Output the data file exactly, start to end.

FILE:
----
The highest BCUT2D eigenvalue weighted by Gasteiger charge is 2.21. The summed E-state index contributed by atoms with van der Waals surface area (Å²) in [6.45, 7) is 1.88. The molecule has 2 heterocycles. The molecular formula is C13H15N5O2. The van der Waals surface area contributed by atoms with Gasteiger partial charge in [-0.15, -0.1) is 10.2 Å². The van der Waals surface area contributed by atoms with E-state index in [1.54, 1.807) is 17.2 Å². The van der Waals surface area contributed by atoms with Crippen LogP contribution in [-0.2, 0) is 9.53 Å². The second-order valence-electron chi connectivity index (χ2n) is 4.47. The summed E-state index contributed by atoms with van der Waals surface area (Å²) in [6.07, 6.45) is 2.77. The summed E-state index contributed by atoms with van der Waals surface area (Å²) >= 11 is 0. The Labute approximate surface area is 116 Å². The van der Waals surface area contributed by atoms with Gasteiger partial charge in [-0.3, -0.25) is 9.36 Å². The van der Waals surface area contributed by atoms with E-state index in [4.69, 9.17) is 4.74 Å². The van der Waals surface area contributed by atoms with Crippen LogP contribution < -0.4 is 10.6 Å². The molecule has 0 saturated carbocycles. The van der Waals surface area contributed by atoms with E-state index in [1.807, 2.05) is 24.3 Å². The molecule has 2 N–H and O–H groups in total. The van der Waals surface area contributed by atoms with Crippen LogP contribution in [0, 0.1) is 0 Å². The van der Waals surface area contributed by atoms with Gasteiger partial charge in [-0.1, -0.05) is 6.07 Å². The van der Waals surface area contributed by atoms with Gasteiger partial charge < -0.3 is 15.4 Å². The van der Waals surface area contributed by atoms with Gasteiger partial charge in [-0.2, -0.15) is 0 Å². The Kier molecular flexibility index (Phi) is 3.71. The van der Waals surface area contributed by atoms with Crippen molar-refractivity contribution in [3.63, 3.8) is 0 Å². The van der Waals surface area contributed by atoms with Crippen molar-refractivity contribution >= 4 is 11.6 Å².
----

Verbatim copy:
The highest BCUT2D eigenvalue weighted by Gasteiger charge is 2.21. The summed E-state index contributed by atoms with van der Waals surface area (Å²) in [6.45, 7) is 1.88. The molecule has 2 heterocycles. The molecular formula is C13H15N5O2. The van der Waals surface area contributed by atoms with Gasteiger partial charge in [-0.15, -0.1) is 10.2 Å². The van der Waals surface area contributed by atoms with E-state index in [1.54, 1.807) is 17.2 Å². The van der Waals surface area contributed by atoms with Crippen LogP contribution in [-0.2, 0) is 9.53 Å². The second-order valence-electron chi connectivity index (χ2n) is 4.47. The summed E-state index contributed by atoms with van der Waals surface area (Å²) in [6.07, 6.45) is 2.77. The summed E-state index contributed by atoms with van der Waals surface area (Å²) >= 11 is 0. The Labute approximate surface area is 116 Å². The van der Waals surface area contributed by atoms with Gasteiger partial charge in [-0.3, -0.25) is 9.36 Å². The van der Waals surface area contributed by atoms with E-state index in [4.69, 9.17) is 4.74 Å². The van der Waals surface area contributed by atoms with Crippen LogP contribution < -0.4 is 10.6 Å². The molecule has 0 saturated carbocycles. The van der Waals surface area contributed by atoms with E-state index in [1.807, 2.05) is 24.3 Å². The molecule has 2 N–H and O–H groups in total. The van der Waals surface area contributed by atoms with Crippen LogP contribution in [0, 0.1) is 0 Å². The van der Waals surface area contributed by atoms with Gasteiger partial charge in [-0.1, -0.05) is 6.07 Å². The van der Waals surface area contributed by atoms with Gasteiger partial charge < -0.3 is 15.4 Å². The van der Waals surface area contributed by atoms with Gasteiger partial charge in [-0.2, -0.15) is 0 Å². The Kier molecular flexibility index (Phi) is 3.71. The van der Waals surface area contributed by atoms with Crippen molar-refractivity contribution in [3.63, 3.8) is 0 Å². The van der Waals surface area contributed by atoms with Crippen molar-refractivity contribution >= 4 is 11.6 Å².